The dies are very close, in their evolutionary chronology, to Coin 8 of my Group B, especially where the pony's head is set forward of its neck. This feature continues on Coin 9, which I placed as the earliest reverse die of Group C found in the La Marquanderie hoard. However, the lips of the obverse head are V-shaped instead of the stalked lips that do not meet that are seen on the obverses of Groups A and B. This is thus typical of Group C.

Furthermore, the beaded decoration in front of the nose on the obverse of the new variety is fully integrated into the top of the nose, as it is starting with the first coin of Group C (9) in my book. The design of the driver and the pony's head both seem to be identical, in the new variety, to Coin 9 as the line that forms the front of the mane and continues to the end of the pony's nose is a reconstruction made by Rybot (being identified as such by the broken line).

Not only does the new variety omit the curl which hangs from the reins on Coin 9, but the die cutter had already decided to introduce a curve to that part part of the design, in the reins, themselves. Perhaps he thought that this made the reins look slack and so abandoned that design on the next die, or it might have been that he was just dissatisfied with it for compositional reasons. We cannot go back and ask him to clarify that decision! Still, being able to penetrate so deeply into the thought processes of someone who died more than two thousand years ago and left nothing else to us about his identity and life. or even if he was a "she" instead of a "he" is one of the most satisfying byproducts of the method I developed nearly thirty years ago, and the experience of writing this post brings me back to that golden time when I would write while my baby daughter was napping in her crib and Celts, long dead, were sharing their thoughts with me.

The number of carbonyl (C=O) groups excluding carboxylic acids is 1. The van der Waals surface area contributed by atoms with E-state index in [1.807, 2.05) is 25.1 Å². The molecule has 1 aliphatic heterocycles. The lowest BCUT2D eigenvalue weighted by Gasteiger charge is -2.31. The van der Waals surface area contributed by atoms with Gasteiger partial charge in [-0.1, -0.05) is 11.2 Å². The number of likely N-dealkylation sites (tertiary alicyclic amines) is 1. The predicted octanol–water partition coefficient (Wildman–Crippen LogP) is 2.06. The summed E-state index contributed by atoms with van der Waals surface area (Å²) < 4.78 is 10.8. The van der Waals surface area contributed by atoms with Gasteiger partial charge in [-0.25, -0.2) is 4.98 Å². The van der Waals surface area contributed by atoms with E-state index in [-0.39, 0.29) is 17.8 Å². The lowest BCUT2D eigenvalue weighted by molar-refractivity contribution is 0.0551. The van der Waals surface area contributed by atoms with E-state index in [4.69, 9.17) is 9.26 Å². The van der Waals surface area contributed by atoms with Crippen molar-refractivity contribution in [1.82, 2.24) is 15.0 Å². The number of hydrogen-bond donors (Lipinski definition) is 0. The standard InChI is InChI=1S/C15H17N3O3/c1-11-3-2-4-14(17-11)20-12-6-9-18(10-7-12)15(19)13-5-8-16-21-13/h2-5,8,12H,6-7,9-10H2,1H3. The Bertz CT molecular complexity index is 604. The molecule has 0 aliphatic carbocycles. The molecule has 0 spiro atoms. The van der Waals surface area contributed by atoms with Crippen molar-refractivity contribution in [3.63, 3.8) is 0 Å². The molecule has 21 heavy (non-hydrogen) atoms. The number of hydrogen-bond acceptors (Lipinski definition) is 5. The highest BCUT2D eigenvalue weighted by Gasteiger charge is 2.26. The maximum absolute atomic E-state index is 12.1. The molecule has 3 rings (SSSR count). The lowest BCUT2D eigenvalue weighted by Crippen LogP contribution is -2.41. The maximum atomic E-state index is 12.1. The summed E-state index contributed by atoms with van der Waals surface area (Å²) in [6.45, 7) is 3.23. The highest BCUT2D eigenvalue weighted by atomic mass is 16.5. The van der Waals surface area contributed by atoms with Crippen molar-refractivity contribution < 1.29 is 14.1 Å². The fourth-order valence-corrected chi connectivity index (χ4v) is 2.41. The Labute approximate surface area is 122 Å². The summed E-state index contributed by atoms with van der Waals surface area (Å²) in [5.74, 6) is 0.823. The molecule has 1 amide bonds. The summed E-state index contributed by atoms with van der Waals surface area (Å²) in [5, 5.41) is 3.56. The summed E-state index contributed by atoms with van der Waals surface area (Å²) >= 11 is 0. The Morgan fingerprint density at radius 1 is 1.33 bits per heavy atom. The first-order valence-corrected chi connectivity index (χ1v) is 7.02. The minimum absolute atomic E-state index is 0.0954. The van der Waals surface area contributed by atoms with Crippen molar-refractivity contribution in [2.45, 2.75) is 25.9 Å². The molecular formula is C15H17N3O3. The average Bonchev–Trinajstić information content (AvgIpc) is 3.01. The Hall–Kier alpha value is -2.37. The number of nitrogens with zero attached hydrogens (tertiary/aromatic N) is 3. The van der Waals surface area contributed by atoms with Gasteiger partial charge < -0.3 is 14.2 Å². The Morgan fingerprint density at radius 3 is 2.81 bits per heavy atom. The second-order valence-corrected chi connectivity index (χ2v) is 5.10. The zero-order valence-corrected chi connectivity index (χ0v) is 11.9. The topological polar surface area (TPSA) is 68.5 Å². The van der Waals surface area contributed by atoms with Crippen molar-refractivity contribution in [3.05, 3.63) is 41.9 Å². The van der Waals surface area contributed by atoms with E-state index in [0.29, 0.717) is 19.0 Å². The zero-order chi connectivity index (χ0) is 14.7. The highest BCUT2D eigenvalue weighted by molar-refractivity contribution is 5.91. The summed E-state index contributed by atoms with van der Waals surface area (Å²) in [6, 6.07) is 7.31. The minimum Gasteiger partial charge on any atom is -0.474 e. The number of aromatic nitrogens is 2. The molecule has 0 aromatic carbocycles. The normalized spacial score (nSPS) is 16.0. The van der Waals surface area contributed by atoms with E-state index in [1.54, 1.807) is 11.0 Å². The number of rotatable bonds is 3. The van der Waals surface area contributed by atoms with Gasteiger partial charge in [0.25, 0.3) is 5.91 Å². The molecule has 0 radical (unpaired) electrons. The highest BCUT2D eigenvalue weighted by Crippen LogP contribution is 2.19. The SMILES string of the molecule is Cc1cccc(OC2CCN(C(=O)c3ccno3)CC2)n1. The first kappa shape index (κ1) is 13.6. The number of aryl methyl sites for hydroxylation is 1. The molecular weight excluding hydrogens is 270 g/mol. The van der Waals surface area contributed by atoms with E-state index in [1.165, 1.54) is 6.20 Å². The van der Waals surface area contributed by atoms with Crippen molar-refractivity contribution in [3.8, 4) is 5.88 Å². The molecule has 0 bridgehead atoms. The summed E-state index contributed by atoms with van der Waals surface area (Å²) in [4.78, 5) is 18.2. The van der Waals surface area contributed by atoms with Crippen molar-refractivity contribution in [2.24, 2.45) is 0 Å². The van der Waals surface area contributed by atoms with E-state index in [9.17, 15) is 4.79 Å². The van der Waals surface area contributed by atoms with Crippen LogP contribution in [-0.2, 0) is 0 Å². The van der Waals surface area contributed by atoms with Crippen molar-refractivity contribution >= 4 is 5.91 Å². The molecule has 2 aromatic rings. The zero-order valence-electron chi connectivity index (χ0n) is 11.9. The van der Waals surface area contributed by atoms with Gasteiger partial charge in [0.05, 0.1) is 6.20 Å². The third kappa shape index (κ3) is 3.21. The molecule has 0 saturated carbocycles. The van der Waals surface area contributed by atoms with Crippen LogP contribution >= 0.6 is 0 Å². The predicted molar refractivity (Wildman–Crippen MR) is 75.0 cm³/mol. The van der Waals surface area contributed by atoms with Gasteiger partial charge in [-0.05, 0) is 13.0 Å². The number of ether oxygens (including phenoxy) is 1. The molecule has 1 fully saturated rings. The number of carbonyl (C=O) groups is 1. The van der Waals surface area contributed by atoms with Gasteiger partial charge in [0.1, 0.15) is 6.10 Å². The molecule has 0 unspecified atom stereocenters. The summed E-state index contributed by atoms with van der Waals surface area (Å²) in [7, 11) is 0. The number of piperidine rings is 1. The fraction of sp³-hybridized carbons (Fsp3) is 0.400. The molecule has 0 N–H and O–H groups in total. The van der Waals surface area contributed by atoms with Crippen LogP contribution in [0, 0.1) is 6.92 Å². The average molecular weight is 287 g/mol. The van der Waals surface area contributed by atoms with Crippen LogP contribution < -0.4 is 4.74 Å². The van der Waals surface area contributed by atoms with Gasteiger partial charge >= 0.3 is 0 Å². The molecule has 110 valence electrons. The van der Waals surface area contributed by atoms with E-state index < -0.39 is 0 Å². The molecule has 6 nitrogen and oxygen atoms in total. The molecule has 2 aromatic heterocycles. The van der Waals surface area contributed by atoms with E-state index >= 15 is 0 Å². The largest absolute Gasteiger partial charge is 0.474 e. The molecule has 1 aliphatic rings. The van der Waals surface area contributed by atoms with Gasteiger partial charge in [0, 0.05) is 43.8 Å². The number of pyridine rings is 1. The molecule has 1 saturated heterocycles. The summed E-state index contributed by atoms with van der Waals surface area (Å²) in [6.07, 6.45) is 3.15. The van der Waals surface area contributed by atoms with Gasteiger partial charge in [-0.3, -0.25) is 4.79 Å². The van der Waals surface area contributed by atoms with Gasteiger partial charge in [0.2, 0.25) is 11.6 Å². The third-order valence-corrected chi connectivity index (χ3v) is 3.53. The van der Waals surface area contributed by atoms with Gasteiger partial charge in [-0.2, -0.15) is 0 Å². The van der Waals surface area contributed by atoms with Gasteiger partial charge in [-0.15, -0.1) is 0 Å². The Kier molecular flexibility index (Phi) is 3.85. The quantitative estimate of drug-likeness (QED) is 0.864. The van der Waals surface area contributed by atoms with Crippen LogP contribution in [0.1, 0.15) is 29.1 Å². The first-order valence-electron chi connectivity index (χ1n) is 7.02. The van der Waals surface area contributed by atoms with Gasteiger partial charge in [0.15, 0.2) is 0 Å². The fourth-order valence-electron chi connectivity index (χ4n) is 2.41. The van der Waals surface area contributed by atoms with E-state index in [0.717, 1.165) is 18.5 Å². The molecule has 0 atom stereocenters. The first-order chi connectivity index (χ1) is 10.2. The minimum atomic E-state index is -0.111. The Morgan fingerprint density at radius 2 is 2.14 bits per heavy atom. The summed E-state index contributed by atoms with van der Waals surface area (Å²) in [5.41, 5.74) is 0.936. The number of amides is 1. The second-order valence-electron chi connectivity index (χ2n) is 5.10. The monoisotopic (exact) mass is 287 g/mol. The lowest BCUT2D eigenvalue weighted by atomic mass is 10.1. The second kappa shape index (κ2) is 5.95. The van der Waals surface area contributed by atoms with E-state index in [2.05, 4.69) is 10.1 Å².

If you have downloaded my book from you could add this coin image and its description to just before Coin 9 by cut and paste as the book is Microsoft Word (.doc). Perhaps add it as an "insert" so that the pagination and index remains correct. I am not changing the earlier version on my web site as the entire site is archived because I wanted it to remain as it was before the death of my wife, Carin Perron.


  1. Hi John,

    What do the images mean?

    Bob Van Arsdell

  2. Hi Bob,

    For this type of Coriosolite stater, it is the lyre symbol beneath the pony which I am most confident in my interpretation:

    Its ancestry goes back three thousand years earlier to Newgrange in Ireland where variations of it are associated mainly with the roof-box where the first rays of dawn of the winter solstice enter the inner chamber. The same meaning appears in the same place on the coin in Series Y but it is depicted as a boar (night, winter, death -- virtually a universal symbol) which stands on a base line from which rises a pellet-in-circle sun symbol.